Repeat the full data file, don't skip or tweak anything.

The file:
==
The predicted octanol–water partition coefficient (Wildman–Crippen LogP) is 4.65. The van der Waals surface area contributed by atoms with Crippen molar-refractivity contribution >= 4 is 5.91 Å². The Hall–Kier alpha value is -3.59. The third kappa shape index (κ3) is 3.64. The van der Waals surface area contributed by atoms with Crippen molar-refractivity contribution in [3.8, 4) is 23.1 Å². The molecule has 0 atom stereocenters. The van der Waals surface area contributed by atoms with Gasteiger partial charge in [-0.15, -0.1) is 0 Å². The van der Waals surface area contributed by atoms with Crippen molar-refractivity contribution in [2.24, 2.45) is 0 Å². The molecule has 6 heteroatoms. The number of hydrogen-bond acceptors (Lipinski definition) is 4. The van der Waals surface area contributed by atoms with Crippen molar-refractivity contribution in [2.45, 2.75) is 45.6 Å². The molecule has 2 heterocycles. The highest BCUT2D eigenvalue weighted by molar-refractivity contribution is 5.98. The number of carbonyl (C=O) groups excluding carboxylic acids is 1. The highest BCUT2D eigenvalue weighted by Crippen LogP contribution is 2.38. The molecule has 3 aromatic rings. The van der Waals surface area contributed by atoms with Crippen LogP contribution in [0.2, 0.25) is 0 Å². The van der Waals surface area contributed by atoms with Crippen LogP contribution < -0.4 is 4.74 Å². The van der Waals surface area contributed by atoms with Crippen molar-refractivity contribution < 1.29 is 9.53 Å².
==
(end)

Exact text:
The predicted octanol–water partition coefficient (Wildman–Crippen LogP) is 4.65. The van der Waals surface area contributed by atoms with Crippen molar-refractivity contribution >= 4 is 5.91 Å². The Hall–Kier alpha value is -3.59. The third kappa shape index (κ3) is 3.64. The van der Waals surface area contributed by atoms with Crippen molar-refractivity contribution in [3.8, 4) is 23.1 Å². The molecule has 0 atom stereocenters. The van der Waals surface area contributed by atoms with Gasteiger partial charge in [-0.15, -0.1) is 0 Å². The van der Waals surface area contributed by atoms with Crippen molar-refractivity contribution in [2.24, 2.45) is 0 Å². The molecule has 6 heteroatoms. The number of hydrogen-bond acceptors (Lipinski definition) is 4. The van der Waals surface area contributed by atoms with Crippen molar-refractivity contribution in [2.45, 2.75) is 45.6 Å². The molecule has 2 heterocycles. The highest BCUT2D eigenvalue weighted by molar-refractivity contribution is 5.98. The number of carbonyl (C=O) groups excluding carboxylic acids is 1. The highest BCUT2D eigenvalue weighted by Crippen LogP contribution is 2.38. The molecule has 3 aromatic rings. The van der Waals surface area contributed by atoms with Crippen LogP contribution in [0.2, 0.25) is 0 Å². The van der Waals surface area contributed by atoms with Crippen LogP contribution < -0.4 is 4.74 Å². The van der Waals surface area contributed by atoms with Crippen molar-refractivity contribution < 1.29 is 9.53 Å².